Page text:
Sabina Muhammed v. Libby Barlow, No. 12-20033 (5th Cir. 2012)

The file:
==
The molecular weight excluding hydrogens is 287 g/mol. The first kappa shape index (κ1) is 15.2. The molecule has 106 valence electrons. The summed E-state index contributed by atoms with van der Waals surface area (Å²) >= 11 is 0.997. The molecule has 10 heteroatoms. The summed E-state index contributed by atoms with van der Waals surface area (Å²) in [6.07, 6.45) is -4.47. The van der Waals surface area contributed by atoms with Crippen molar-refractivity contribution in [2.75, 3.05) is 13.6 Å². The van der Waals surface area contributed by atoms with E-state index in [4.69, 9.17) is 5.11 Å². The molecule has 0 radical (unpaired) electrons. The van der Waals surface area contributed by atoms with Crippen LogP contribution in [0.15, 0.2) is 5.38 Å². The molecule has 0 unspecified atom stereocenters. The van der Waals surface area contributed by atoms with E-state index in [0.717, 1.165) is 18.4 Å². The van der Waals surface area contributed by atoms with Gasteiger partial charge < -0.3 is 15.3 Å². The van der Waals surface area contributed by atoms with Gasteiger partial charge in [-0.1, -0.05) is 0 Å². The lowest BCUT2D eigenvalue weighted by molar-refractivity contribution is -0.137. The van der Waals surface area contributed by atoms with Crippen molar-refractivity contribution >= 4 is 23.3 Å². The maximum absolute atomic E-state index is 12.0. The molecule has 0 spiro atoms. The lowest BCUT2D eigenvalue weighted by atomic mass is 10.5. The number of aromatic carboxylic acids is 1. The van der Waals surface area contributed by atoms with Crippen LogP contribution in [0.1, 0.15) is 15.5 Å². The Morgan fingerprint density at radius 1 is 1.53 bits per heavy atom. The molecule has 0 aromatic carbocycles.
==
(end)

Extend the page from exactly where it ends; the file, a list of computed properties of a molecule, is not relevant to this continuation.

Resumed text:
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Download PDF Case: 12-20033 Document: 00511982353 Page: 1 Date Filed: 09/11/2012 IN THE UNITED STATES COURT OF APPEALS United States Court of Appeals FOR THE FIFTH CIRCUIT Fifth Circuit FILED No. 12-20033 Summary Calendar September 11, 2012 Lyle W. Cayce Clerk SABINA MUHAMMED Plaintiff-Appellant v. DR. LIBBY BARLOW, Executive Director of Institutional Research, University of Houston Central Campus Defendant-Appellee Appeal from the United States District Court for the Southern District of Texas, Houston Division U.S.D.C. No. 4:11-cv-3852 Before STEWART, OWEN, and GRAVES, Circuit Judges. PER CURIAM:* Plaintiff-Appellant, Sabina Muhammed, who is proceeding pro se, appeals the district court s dismissal of her claims against Defendant-Appellee, Dr. Libby Barlow, a University of Houston ( UH ) official. For the reasons provided below, we DISMISS Muhammed s appeal. * Pursuant to 5TH CIR. R. 47.5, the court has determined that this opinion should not be published and is not precedent except under the limited circumstances set forth in 5TH CIR. R. 47.5.4. Case: 12-20033 Document: 00511982353 Page: 2 Date Filed: 09/11/2012 No. 12-20033 I. FACTUAL BACKGROUND Muhammed was a graduate student at UH, and was employed as a tutor at nearby Lone Star College ( LSC ). She was convicted in Texas state court of a misdemeanor breach of computer security, under Section 33.02 of the Texas Penal Code, for the unauthorized access of the electronic records of fellow UH students from a public computer terminal in an LSC computer lab. See Muhammed v. State, 331 S.W.3d 187 (Tex. Crim. App. 2011) (affirming Muhammed s criminal conviction). II. PROCEDURAL HISTORY On November 1, 2011, Muhammed filed suit, pro se, against Barlow. Besides the instant litigation, Muhammed has initiated four other pro se civil lawsuits pertaining to the cooperation of UH and LSC officials in her criminal prosecution. We briefly describe each of these lawsuits. A. Muhammed v. University of Houston In Muhammed v. University of Houston ( Muhammed Civ I ), No. 4:10-cv-2382 (S.D. Tex.), Muhammed alleged, inter alia, that UH and its officials discriminated against her as a Muslim of Pakistani origin, in violation of 42 U.S.C. § 1983 (2006) and Title VII of the Civil Rights Act of 1964, 42 U.S.C. § 2000e et seq. (2006). She also asserted that UH officials, including Barlow, violated the Family Educational Rights and Privacy Act ( FERPA ), 20 U.S.C. § 1232g (2006), and perjured themselves at her criminal trial, but provided minimal elaboration for these allegations. On November 4, 2010, the district court stayed Muhammed Civ I pending the exhaustion of Muhammed s appeals of her criminal conviction. The litigation remains pending. B. Muhammed v. Office of Registration and Academic Records In Muhammed v. Office of Registration and Academic Records ( Muhammed Civ II ), No. 4:11-cv-0015 (S.D. Tex.), Muhammed elaborated on 2 Case: 12-20033 Document: 00511982353 Page: 3 Date Filed: 09/11/2012 No. 12-20033 the UH officials alleged FERPA violations. However, on February 16, 2011, the district court dismissed the litigation as duplicative of Muhammed Civ I. C. Muhammed v. Texas In Muhammed v. Texas ( Muhammed Civ III ), No. 4:11-cv-1709 (S.D. Tex.), Muhammed alleged that the Open Records Division of the Texas Office of the Attorney General had failed to act on an administrative request she had made concerning UH s alleged FERPA violations. On August 1, 2011, the district court dismissed the litigation for failure to state a claim. This court affirmed Muhammed Civ III on June 26, 2012. See No. 11-20601, 2012 WL 2402013 (5th Cir. Jun. 26, 2012) (per curiam). D. Muhammed v. Lone Star College System In Muhammed v. Lone Star College System ( Muhammed Civ IV ), No. 4:10-cv-2381 (S.D. Tex.), Muhammed raised similar allegations to those in Muhammed Civ I, but this time against LSC and its officials. She also elaborated on her perjury allegations, specifically alleging violations of 18 U.S.C. §§ 1622 and 1623 (2006). Finally, Muhammed alleged that LSC officials had violated 18 U.S.C. § 2511 (2006), which governs the interception and disclosure of electronic communications. On August 10, 2011, the district court dismissed Muhammed Civ IV for failure to state a claim. Muhammed appealed on August 23, 2011, but this court dismissed her appeal for failure to prosecute on February 8, 2012. See Muhammed Civ IV, 460 Fed. App x 341 (5th Cir. 2012) (per curiam). E. Muhammed v. Barlow In the instant litigation, Muhammed v. Barlow ( Muhammed Civ V ), No. 4:11-cv-3852 (S.D. Tex.), Muhammed repeats her various allegations from the earlier lawsuits, but specifically names Barlow as the captioned defendant. On December 28, 2011, the district court dismissed Muhammed s claims as duplicative of her earlier lawsuits. The district court dismissed those claims that overlap with Muhammed Civ I without prejudice because that litigation 3 Case: 12-20033 Document: 00511982353 Page: 4 Date Filed: 09/11/2012 No. 12-20033 remains pending, but dismissed the remaining claims with prejudice as res judicata. In a separate order, issued on the same date, the district court barred Muhammed from filing further suit in the U.S. District Court for the Southern District of Texas without the court s written consent. Muhammed timely appealed. III. DISCUSSION In all instances of failure to prosecute an appeal to hearing as required, the court may take such other action as it deems appropriate. 5th Cir. R. 42.3.3. An appellant s brief must contain . . . [an] argument, which must contain [the] appellant s contentions and the reasons for them . . . for each issue, a concise statement of the applicable standard of review . . . [and] a short conclusion stating the precise relief sought. Fed. R. App. P. 28(a)(9). [W]hen [an] appellant fails . . . to comply with the rules of the court, the clerk must dismiss the appeal for want of prosecution. 5th Cir. R. 42.3.2. Muhammed s present appeal is comparable to her appeal in Muhammed Civ IV, which this court dismissed for failure to prosecute. In our February 8, 2012 opinion, we explained that [a]lthough we liberally construe the filings of pro se litigants and apply less stringent standards to parties proceeding pro se than to parties represented by counsel, pro se appellants must still comply with the principles of appellate procedure. Muhammed Civ IV, 460 Fed. App x at 342 (quoting Grant v. Cuellar, 59 F.3d 523, 524 (5th Cir. 1995) (per curiam)). We summarized the requirements of Federal Rule of Appellate Procedure 28(a)(9), which govern the argument section of an appellate brief, and cautioned that [g]eneral arguments without citations to any error are insufficient to preserve issues for appeal. Id. (citing Brinkmann v. Abner, 813 F.2d 744, 748 (5th Cir. 1987)). Here, Muhammed s appellate brief sets out four arguments. Muhammed s first three arguments expressly repeat and re-allege[] the various allegations 4 Case: 12-20033 Document: 00511982353 Page: 5 Date Filed: 09/11/2012 No. 12-20033 contained in Muhammed s trial-level pleadings. See Pl.-Appellant s Br. at 12-14. Her fourth and final argument submits that the trial court s dismissal was not acceptable due to the seriousness and magnitude of the case, but provides no further elaboration. See id. at 14. As we observed in Muhammed Civ IV, an appellate brief that does not identify a single specific district court error is, in practical effect, the same as no appellate brief at all. 460 Fed. App x at 342 (citing Grant, 59 F.3d at 525; Brinkmann, 813 F.2d at 748). Accordingly, Muhammed s appellate brief is insufficient for her to maintain her appeal. IV. CONCLUSION For the foregoing reasons, we DISMISS Muhammed s appeal for failure to prosecute. 5